On World Hijab Day

ghosthijabdayWorld Hijab Day
Editorial from latest issue of Fitnah’s Unveiled

1 February is World Hijab Day. What next? Maybe a World Mutilation Day to show support for women and girls who have been mutilated and World Child Marriages Day when we can marry off our under-aged daughters to show support and solidarity with religious and cultural practices that are making life a living hell for women and girls. How about a World Suttee Day when women can jump (or more likely be pushed) on the burning pyres of their dead husbands, or a World Foot-binding Day?

I keep being told that these are not one and the same but they are. The veil – whether you choose to wear it or not; whether you think it is folksy or not – is a tool like many others to control, restrict and suppress women and girls.

On World Hijab Day, please do take some time out to think not of the very few women who promote the veil as a right and choice (and who mainly live in the west or are Islamism’s defenders) but the innumerable who refuse and resist veiling at great risk to themselves.

On World Hijab Day, let’s remember them, stand with them, and say loudly and clearly that nothing can justify women’s oppression.

February 2014 Unveiled: anti-immigration confusion, World Hijab Day and on Hassan Rouhani

fitnah-UNVEILED-Feb14Unveiled: A Publication of Fitnah – Movement for Women’s Liberation 
February 2014; Volume 2, Issue 2
Editor: Maryam Namazie; Design: Kiran Opal

Pdf version of publication available here.

In this issue:
Interview with Kenan Malik: Secularism, Islamism and the Anti-Immigration Confusion
January 2014 Newsflash
Campaign: End Ban on Female Fans in Iran; Stadiums for All
Editorials: Hassan Rouhani’s charm offensive is just plain offensive and World Hijab Day

Secularism, Islamism and the Anti-Immigration Confusion
Interview with Kenan Malik

Maryam Namazie: Restrictions demanded by Islamists are viewed as the demand of Muslims and immigrants who are seen to be a homogeneous group with no differences of opinion. Immigrants and Muslims are often blamed for all of Britain and Europe’s woes but particularly for the rise of Sharia courts, the burqa or 7/7. Your views?

Kenan Malik: When I was working on my book From Fatwa to Jihad, I interviewed Naser Khader, a Danish MP and one of the best known Muslims in the country. He recalled a conversation he had had at the time of the Danish cartoon controversy with Toger Seidenfaden, editor of the left-wing newspaper Politiken. ‘He said to me that the cartoons insulted all Muslims’, Khader remembers. ‘I said I was not insulted. And he said, “But you’re not a real Muslim”.’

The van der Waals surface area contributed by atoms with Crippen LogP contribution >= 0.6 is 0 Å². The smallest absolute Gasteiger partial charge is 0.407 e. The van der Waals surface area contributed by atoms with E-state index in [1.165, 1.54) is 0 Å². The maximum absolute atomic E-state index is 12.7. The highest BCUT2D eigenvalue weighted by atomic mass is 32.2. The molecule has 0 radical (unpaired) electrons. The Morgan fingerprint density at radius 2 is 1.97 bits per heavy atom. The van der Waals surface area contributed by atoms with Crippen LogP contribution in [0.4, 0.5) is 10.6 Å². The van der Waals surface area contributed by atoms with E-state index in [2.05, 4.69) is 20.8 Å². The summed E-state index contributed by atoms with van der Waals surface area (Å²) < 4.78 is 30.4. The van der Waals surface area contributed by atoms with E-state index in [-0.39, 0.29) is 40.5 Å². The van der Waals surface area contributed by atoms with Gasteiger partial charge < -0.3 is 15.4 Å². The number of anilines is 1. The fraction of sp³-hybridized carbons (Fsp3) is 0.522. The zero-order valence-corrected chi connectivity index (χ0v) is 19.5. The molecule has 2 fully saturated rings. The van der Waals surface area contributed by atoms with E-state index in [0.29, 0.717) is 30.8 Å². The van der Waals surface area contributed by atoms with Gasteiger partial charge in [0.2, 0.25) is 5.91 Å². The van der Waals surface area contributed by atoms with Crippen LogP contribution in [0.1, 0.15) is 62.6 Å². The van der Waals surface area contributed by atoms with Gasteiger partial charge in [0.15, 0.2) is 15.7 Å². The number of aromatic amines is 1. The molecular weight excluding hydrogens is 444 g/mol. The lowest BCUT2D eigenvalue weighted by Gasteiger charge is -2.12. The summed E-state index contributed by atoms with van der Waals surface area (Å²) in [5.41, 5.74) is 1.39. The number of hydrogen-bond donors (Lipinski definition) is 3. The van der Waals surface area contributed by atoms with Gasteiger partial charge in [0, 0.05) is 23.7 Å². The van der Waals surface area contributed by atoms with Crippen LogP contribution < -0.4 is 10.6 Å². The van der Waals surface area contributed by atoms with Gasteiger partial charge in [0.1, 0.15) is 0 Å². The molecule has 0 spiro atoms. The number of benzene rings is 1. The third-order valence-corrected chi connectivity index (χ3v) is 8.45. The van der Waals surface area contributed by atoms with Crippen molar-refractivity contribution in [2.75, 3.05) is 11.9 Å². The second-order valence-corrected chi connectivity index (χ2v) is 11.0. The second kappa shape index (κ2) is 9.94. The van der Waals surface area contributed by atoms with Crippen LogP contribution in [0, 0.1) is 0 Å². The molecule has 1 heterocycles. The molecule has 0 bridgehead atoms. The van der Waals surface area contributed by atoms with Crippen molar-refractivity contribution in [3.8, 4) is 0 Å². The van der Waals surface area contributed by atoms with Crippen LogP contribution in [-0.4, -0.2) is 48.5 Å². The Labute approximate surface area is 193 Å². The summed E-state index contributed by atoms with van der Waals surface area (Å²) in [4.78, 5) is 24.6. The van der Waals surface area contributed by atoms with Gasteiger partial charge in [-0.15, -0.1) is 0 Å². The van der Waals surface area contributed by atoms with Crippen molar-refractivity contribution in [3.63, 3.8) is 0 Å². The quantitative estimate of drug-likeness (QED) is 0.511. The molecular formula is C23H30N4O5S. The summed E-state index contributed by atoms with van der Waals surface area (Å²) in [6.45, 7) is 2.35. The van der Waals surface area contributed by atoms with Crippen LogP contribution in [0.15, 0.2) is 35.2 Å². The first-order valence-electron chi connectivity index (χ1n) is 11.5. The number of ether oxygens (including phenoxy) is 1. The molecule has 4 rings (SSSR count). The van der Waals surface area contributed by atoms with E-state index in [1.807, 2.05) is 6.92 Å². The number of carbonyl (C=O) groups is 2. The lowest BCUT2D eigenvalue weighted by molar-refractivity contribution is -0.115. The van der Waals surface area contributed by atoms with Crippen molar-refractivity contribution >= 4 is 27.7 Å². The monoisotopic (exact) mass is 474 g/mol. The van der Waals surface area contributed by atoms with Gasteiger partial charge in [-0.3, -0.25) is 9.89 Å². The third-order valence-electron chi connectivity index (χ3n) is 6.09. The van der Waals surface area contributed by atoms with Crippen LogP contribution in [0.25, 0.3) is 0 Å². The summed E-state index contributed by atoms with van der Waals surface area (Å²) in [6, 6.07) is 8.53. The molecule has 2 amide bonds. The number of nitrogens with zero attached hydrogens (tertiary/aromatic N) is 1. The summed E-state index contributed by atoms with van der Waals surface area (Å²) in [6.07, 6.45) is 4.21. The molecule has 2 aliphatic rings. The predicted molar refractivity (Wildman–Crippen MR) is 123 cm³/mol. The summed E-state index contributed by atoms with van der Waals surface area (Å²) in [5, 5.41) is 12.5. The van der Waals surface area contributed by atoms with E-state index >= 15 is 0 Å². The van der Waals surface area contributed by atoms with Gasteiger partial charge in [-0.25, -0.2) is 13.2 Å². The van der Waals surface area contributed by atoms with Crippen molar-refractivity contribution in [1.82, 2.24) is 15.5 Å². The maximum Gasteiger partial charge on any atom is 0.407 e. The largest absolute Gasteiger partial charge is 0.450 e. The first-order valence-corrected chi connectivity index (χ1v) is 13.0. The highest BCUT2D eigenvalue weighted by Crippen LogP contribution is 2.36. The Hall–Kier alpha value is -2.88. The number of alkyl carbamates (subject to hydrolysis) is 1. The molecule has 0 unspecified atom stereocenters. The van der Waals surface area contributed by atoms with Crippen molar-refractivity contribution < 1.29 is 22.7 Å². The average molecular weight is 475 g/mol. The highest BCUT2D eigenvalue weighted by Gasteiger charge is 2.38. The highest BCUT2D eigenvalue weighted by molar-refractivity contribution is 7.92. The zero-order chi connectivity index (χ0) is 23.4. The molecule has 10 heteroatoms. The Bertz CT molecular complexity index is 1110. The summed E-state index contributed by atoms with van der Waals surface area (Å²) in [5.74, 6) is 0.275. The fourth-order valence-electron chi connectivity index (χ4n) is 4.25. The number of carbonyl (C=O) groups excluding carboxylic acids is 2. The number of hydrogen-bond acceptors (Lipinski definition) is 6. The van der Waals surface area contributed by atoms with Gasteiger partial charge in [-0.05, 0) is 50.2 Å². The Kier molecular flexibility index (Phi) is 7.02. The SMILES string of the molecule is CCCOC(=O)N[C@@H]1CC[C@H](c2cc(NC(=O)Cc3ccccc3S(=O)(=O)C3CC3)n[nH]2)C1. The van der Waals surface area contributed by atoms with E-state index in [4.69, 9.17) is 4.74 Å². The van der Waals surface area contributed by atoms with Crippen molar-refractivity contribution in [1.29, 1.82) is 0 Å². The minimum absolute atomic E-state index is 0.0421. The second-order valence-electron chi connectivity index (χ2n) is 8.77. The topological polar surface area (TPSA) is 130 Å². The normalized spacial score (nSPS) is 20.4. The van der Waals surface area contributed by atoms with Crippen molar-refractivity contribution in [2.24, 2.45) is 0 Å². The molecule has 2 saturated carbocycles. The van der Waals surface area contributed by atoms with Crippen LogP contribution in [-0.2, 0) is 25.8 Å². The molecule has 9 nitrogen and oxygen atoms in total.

That sums up the liberal attitude towards Muslims. You are only a ‘proper’ Muslim if you want to ban Danish cartoons, or are offended by The Satanic Verses or think that Monica Ali’s Brick Lane is demeaning to your community. Similarly, you are only a proper Sikh if you are offended by Gurpreet Kaur Bhatti’s play Behzti. Someone like Naser Khader, on the other hand, or like Salman Rushdie or Gurpreet Kaur Bhatti, or Monica Ali, are seen as too liberal, too ‘Westernized’, too progressive, to be truly of their community.

The consequence has been that the most reactionary figures get to be seen as the authentic voices of those communities. And in presenting Muslim communities in this fashion, liberals do the racists’ job for them. The protests against the cartoons, as Khader put it, ‘were not about Mohammed. They were about who should represent Muslims’. And what was ‘really offensive’ to him was that ‘journalists and politicians see the fundamentalists as the real Muslims’.

It’s one of the ironies of the liberal multicultural view. Liberals argue for multicultural policies on the grounds that we live in a diverse nation. But they seem also to believe that such diversity somehow magically stops at the edges of minority communities. They wash over differences and conflicts in those communities, seeing them instead as fixed, homogenous groups with a single set of views, primarily driven by faith. And they rely on so-called community leaders to be suitable judges of what is and is not acceptable or necessary for that community. As a result, progressive voices often get silenced as ‘inauthentic’ or as not really being of that community.

Maryam Namazie: Free expression is a demand of those without power vis-a-vis the powers that be. It seems more often than not, it is those with power and influence making such demands at the expense of those who need it most. I’m thinking of Islamists using rights language to deny rights and expression. Free speech and expression have often been censored under the guise of respecting the sensibilities of Islamists (couched in terms of Muslim or minority sensibilities). [Read more…]